Misilli and Yilmaz [27], in 2018, evaluated the microleakage of a conventional composite employing three types of incremental technique and the bulk technique in class II restorations. No significant differences between studied groups, neither on gingival nor occlusal margins, were observed. These findings are in the line with our investigated groups 1 and 3, which can be referred to low thickness of preparations (1.5 mm) in occlusal and proximal surfaces that allowed a sufficient light cure penetration and polymerization. In the primary teeth, Mosharrafian et al. [18] compared the microleakage of two types of bulk-fill composites (Filtek bulk-fill, 3M; SonicFill, Kerr) with the conventional Filtek Z250 in class II cavities. They found no significant differences between the three groups, and the gingival microleakage was greater than the occlusal microleakage in all groups. Although the dye was different (silver nitrate) and so was their scoring system, most of their findings came in accordance with the present study, except for the occlusal microleakage in group 3, which may be due to different cavity design and little depth of the occlusal section. Higher gingival microleakage probably results from thinner enamel in gingival margins than occlusal. Gungor et al. [28] compared the microleakage of class II restorations in primary and permanent teeth using a conventional composite. Their results showed no significant difference in the occlusal microleakage, but the gingival microleakage was greater in the primary teeth, which may be due to the thinner enamel in primary teeth. Moreover, the primary enamel structure is less mineralized by calcium and phosphorus [29], and the primary dentine presents higher density of tubules and smaller intertubular dentine area [24]. All these factors may influence the composite microleakage in primary teeth. Nevertheless, more clinical, and experimental studies are required to assess the outcomes of bulk filling technique in primary teeth, mainly with larger cavities than used in this study.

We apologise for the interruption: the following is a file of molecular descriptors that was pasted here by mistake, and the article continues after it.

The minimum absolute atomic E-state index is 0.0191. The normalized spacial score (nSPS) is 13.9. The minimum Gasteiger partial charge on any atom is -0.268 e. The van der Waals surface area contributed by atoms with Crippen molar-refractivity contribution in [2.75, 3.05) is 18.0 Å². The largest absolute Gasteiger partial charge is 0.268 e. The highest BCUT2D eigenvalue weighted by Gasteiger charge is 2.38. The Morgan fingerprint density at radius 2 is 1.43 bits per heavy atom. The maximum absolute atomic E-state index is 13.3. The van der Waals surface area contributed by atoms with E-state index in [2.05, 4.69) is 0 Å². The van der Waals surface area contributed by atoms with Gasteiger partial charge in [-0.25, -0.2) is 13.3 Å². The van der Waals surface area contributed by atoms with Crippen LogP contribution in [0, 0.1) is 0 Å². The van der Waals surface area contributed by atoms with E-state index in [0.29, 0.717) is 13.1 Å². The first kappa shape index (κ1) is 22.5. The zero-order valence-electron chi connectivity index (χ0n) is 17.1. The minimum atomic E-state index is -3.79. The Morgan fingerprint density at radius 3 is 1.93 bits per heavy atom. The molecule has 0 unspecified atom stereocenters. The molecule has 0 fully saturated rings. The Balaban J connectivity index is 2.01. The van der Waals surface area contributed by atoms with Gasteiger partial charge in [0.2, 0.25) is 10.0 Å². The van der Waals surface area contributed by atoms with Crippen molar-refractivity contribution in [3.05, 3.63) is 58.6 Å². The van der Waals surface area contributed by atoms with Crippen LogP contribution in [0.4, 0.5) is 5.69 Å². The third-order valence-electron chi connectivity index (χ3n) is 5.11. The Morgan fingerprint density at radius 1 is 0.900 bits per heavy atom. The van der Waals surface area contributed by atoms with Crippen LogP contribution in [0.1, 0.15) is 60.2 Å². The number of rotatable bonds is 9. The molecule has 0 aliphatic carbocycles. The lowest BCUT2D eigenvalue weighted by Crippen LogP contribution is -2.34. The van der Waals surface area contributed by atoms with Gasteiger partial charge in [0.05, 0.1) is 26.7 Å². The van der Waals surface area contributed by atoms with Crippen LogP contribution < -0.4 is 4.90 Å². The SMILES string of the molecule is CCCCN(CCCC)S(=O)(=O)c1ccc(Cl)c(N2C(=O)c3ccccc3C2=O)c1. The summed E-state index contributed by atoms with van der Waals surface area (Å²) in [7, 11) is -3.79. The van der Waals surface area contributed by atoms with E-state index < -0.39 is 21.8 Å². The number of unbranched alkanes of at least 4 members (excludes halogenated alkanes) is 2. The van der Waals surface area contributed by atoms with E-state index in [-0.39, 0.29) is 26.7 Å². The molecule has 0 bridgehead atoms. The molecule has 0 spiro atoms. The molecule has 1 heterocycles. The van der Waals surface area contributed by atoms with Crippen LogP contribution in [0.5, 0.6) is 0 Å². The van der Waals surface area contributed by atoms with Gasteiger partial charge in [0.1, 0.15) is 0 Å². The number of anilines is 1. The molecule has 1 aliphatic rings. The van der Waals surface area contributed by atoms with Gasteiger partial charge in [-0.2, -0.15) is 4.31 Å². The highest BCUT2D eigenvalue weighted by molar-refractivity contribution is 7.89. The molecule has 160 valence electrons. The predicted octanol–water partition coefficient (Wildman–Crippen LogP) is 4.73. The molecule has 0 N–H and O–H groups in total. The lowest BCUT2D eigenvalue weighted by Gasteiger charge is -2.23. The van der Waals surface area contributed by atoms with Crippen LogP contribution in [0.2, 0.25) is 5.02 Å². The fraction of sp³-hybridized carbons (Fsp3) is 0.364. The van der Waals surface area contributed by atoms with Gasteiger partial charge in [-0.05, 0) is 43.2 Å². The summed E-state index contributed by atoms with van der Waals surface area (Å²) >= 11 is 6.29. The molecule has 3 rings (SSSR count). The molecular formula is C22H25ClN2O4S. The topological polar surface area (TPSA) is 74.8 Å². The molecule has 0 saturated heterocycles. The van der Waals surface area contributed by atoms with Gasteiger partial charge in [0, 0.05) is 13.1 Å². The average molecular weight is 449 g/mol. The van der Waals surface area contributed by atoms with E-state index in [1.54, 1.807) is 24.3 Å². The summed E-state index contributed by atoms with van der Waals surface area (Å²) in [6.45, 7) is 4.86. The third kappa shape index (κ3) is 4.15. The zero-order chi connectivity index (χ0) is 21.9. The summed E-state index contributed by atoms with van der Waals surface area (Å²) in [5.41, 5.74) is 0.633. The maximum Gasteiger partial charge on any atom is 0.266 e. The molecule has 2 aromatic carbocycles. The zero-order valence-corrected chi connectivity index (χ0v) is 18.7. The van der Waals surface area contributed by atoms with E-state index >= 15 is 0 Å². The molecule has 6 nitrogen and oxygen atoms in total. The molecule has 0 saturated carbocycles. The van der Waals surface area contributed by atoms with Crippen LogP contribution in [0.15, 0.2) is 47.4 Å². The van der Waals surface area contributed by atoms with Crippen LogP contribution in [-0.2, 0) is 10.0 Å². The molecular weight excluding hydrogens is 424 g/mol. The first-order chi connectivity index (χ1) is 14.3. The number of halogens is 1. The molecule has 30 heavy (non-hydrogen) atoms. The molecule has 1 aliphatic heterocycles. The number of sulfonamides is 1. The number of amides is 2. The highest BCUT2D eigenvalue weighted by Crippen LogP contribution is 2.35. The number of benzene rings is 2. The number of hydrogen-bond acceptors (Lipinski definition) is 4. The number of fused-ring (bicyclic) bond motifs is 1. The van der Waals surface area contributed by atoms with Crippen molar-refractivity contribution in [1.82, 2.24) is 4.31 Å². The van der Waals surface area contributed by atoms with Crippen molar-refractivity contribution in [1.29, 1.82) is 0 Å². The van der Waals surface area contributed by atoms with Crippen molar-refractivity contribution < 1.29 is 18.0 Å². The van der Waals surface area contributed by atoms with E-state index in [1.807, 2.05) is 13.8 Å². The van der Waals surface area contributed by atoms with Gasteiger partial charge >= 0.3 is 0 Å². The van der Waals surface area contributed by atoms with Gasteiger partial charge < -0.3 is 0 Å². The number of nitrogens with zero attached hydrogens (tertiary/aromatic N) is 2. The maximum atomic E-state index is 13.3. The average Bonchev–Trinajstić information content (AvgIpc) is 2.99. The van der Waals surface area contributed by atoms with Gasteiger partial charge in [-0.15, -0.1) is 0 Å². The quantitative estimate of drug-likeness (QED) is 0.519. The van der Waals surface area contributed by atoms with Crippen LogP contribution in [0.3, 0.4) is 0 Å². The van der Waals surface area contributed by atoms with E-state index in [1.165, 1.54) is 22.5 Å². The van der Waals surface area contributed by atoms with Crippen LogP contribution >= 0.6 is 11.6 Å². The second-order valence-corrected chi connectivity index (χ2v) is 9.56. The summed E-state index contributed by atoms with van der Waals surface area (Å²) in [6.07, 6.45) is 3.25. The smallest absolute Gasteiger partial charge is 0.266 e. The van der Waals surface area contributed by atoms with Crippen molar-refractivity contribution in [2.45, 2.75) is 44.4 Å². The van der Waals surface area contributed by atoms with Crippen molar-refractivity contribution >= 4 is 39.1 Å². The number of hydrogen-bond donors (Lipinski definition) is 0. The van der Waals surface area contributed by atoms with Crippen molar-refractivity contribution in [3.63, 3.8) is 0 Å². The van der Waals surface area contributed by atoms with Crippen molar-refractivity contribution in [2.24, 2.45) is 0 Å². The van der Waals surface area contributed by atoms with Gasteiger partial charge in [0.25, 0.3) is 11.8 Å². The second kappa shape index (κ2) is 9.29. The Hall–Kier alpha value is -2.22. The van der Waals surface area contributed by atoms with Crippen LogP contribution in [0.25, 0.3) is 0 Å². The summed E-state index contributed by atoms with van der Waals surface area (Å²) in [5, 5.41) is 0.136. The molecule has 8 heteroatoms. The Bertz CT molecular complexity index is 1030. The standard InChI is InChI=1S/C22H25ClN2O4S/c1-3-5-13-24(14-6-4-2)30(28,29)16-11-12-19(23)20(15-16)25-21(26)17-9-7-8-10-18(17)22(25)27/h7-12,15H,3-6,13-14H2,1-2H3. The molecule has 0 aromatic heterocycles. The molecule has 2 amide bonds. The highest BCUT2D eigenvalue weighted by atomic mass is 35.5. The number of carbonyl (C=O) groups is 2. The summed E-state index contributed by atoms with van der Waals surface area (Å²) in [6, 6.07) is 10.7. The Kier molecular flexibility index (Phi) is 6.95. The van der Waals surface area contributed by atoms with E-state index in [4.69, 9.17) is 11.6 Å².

Within the limitations of this in vitro study, it can be concluded that the bulk-fill composite has a similar performance to the conventional composite in terms of gingival microleakage. The use of bulk filling technique by the conventional composite showed acceptable results in terms of microleakage in small class II cavities in primary teeth. The application of composite in several thin layers in low depth cavities may not be a preferable procedure. The use of bulk-fill composites may be preferred in restoring class II cavities in primary teeth in order to reduce working time, as the other properties are acceptable.


The authors declare no potential conflicts of interest with respect to the research, authorship, and/or publication of this article.